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ficient development entailed by it at the last, as well as from a defect in the mode of the final development, it has, however, resulted, that this profound moral is not impressed with a quarter of the force it might have been; and thus the very idea, which, if any thing, constitutes the unity and sufficient reason of the work, is not realized; indeed we should not wonder if by many readers it were not perceived at all.

We have made these somewhat extended remarks upon this novel, not merely because this class of writings has become one of the most general and powerful elements among the intellectual and moral influences of the age, and might therefore be supposed to claim our attention; for our press teems with silly and stupid novels of native and still more of foreign product, which we feel no call to notice, because their sheer, unredeemed silliness and stupidity, is quite enough to defeat the attempt to read them, on the part of sensible persons, or else to limit their harm to the time wasted in the reading of them, on the part of silly people whom our influence can never reach. But we have noticed this work because it is, in many respects, of a far higher order than the bulk of current novels with all its defects, we regard it as a work of genius. If we are not mistaken in attributing it to a mind not yet fully matured and self-possessed, and one, therefore, in which reflection and the practice of production will perfect the faculties of judgment and of construction then we say that the writer of this work has evinced powers, which, if exerted and directed aright, will give him a great influence over the most cultivated and thinking portion of the young minds of the country. We are anxious that the moral spirit of this influence should be pure and lofty, on the side of all that is good and right: then let the author's powers have their full development, and freest action.


12. Babylon: A Poem. By C. W. EVEREST. Hartford: 1838. Canfield and Robins. 8vo. pp. 48.

We cannot, in the exercise of that judgment which the author, by sending us his book, has invited-award any very high praise to this production, considered as a poem; nor can we say there is enough of poetry in it to make it clear that the author possesses the gift of genuine poetic power, which might hereafter show itself in a true poem. This piece displays some talent for rhyme, some ear for melody and rhythm; but no creative genius. The staple of the poem consists of mere centos of common poetic thought and

expression, often extremely hackneyed, and sometimes deformed by palpable falsities and meannesses of imagery or language; and at the best, scarcely anything but "brave words" the body without the soul of poetry. As a specimen, a very favorable one too, of the piece, and yet illustrating nearly every thing above remarked, take the following stanza:

"The City spread abroad her sheltering arms,
To shield her fleeing sons in danger's hour.
There safe at rest, they smiled at War's alarms,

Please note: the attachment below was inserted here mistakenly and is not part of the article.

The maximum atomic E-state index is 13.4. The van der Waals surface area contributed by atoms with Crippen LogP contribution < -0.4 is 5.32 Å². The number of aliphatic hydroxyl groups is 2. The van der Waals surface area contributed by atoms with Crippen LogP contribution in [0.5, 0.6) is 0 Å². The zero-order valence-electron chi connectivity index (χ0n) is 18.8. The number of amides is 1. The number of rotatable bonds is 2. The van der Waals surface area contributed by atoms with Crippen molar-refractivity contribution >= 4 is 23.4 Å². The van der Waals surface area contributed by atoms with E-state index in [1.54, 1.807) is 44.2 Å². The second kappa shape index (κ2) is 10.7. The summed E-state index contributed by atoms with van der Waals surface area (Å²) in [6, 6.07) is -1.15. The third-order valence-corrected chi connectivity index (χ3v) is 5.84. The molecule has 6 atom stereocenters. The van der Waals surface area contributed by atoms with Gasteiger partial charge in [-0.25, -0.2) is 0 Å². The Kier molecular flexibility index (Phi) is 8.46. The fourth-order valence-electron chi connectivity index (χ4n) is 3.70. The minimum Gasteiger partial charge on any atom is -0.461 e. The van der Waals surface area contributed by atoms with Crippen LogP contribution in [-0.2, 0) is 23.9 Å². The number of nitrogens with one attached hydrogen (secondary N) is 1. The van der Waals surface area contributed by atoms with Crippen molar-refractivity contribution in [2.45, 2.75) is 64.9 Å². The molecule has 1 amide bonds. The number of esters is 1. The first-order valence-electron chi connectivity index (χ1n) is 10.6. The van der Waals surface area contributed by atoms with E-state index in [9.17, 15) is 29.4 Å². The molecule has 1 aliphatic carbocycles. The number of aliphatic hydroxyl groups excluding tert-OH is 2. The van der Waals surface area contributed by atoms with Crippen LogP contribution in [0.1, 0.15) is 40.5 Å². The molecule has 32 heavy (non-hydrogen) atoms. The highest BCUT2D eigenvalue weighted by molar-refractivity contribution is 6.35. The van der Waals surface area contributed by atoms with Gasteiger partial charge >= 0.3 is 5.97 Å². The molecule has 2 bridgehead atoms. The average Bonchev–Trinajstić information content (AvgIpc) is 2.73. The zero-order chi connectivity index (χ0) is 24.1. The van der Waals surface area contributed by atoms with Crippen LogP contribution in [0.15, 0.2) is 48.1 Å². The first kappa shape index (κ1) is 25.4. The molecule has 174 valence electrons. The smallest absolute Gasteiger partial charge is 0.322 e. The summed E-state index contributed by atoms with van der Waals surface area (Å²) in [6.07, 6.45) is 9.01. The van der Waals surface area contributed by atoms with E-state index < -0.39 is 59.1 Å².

Nor feared their vaunting foe's eluded power;

Nor recked that gathering clouds of wrath might lower:
While free, without, came Persia's joyful son,
Gay as a lover to his lady's bower:

And ere the day's eventful light was done,

Close pressed his guarded lines in siege round Babylon."

There are four really fine lines, and nearly the only ones which we can find that possess any beauty or any poetic merit :

"Alas, for human greatness! and alas,
For glory's splendor on a mortal brow,

The stateliest realms must down to ruin pass,
And mightiest monarchs to a mightier, bow."

If these be a genuine product of the author, and not a cento, that is, whatever there may be that is like them, (and there is plenty,) yet if these lines are his own, (and we shall not question it,) we will not say but he may yet write something worth a warmer praise than we can bestow upon this piece, especially, if he be a young man; for, the aloofness of his topic from his personal feelings, the sense of melody evinced, and lastly, though in a less degree, the play of fancy he has shown in combining even common and hackneyed images are things which we generally consider specific accompaniments of poetic power.

13. A Grammatical Analysis of Selections from the Hebrew Scrip tures, with an Exercise on Hebrew Composition. By ISAAC NORDHEIMER, Doctor of Philosophy of the University of Munich ; Professor of Arabic, Syriac, and other Oriental Languages, and acting Professor of Hebrew in the University of New York. New York: 1838. Wiley and Putnam. 8vo. pp. 148.

IN a former number, we called the attention of our readers to Doctor Nordheimer's "Critical Grammar of the Hebrew Language," and recommended it to the biblical student, as a work manifesting a thorough acquaintance with the subject, a profound

knowledge of the philosophy of language, unusual originality, and a degree of precision and perspicuity by no means common in this class of publications.

The publication before us is, properly speaking, a continuation of the author's grammar, and is to be followed, as we are told in the preface, by a treatise on Hebrew Syntax. Thus the student of the sacred tongue will be furnished with a complete grammatical apparatus, which, with the lexicographal helps already in use, may enable him, with comparatively little trouble, to read and analyze the Hebrew scriptures.

In casting our eye on the "Grammatical Analysis," we could not but admire the neatness and elegance of its typographical execution. Like its predecessor, the Grammar, it bears honorable testimony to the care and taste of the superintendent of the press, and so far as we have examined, its accuracy is not inferior to its beauty. In a work of this kind, correctness of references, and clearness of typography, are circumstances very far from unimportant.

In the matter of the work, too, we are glad to perceive evidence that the author has looked at every reference with his own eyes, has carefully prepared every part of his work, and thus has secured to it an accuracy for which the learner will be the more grateful in proportion as he advances.